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HomeWorld USRussia avoids world sanctions by learning from Iran: 'coalition of convenience'

Russia avoids world sanctions by learning from Iran: ‘coalition of convenience’

This week, the United States imposed new sanctions on entities based in Russia and other countries to limit Moscow’s access to finance and products supporting its invasion of Ukraine.

Companies based in Kyrgyzstan, the United Arab Emirates and Serbia face charges of aiding Russia’s war effort.

“They are creating their own alternative alliance network in the world,” said Daniel Fried, a former ambassador to Poland. “With the exception of China, Russia’s friends are outside the world, in general. Iran is certainly helping Russia. It’s an alliance of convenience.”

Iran has aided Russia’s war effort by providing drones. Both countries are also trying to ease economic pressures caused by sanctions and have recently linked their banking systems.

A look at US sanctions on Russia, Iran, from Obama to Biden years

US Assistant Secretary of State for European and Eurasian Affairs Daniel Fried speaks to the press in Vienna on June 12, 2007. (Samuel Kobani/AFP via Getty Images)

“You see the Russians starting to adopt some of the tactics perfected by the Iranians, as well as deepening their political, economic and security ties with Tehran,” said Behnam Ben-Talblo, a senior fellow at the Foundation for Defense of Democracies. “Iran has a master class in sanctions that it is currently helping to teach the Russian Federation.”

Iran’s main source of income is from oil exports. Since the US reimposed economic sanctions, Iran has turned to illegal smuggling to maintain that income. Despite the added pressure, its production has reached a new high.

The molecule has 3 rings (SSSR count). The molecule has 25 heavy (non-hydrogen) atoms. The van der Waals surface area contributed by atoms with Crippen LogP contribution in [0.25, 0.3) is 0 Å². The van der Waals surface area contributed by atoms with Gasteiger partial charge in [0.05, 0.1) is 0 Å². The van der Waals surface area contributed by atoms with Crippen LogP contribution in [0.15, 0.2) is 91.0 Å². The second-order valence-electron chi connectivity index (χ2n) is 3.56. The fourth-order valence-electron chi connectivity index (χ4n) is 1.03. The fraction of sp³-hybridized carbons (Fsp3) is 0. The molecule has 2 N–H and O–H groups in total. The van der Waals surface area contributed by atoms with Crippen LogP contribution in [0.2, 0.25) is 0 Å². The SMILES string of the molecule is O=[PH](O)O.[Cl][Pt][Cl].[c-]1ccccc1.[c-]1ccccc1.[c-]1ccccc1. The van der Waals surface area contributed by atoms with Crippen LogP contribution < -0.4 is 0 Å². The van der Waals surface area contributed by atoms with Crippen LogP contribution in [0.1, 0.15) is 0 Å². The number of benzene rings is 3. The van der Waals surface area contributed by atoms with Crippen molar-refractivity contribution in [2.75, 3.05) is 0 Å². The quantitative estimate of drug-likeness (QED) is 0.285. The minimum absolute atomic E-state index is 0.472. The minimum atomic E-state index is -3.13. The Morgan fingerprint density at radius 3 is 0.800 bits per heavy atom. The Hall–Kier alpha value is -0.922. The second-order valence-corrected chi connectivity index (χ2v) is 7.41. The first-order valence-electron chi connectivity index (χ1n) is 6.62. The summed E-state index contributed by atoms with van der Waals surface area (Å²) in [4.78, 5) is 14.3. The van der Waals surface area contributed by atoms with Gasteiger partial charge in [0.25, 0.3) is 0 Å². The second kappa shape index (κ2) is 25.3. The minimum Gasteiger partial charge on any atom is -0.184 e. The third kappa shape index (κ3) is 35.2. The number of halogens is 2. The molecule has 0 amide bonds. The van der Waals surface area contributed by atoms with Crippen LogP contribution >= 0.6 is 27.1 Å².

“While these sanctions are on the books, the problem here is that they are not being actively enforced. This lack of proactive enforcement, along with diplomacy and a public desire for de-escalation with Iran, is encouraging more risk-averse actors to buy more Iranian oil,” Taleblu said.

Iran Oil and Gas

Persian Gulf Star Company operates a gas condensate refinery in Bandar Abbas, Iran. Iran’s main source of income is oil exports. (Ali Mohammadi/Bloomberg via Getty Images)

Iran disguises itself by changing the names of its ships while at sea. It changes identification codes to avoid international tracking systems. It has also made separate ship-to-ship transfers to secretly deliver its oil to tankers owned by other countries, including China and Syria.

“Iran already had a diverse, illegal shipping network,” Taleblu said. “Iran also has a large money-laundering network to help bring back some of that revenue. So, it’s an adaptive adversary.”

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Iran’s shadow banking system has protected Iranian entities from doing business with foreign customers under sanctions. The US has recently announced sanctions against this financial network.

Ships in Qashm

A photo taken on April 29, 2023 shows a ship sailing past the Iranian Gulf island of Qeshm. (Atta Kenare/AFP via Getty Images)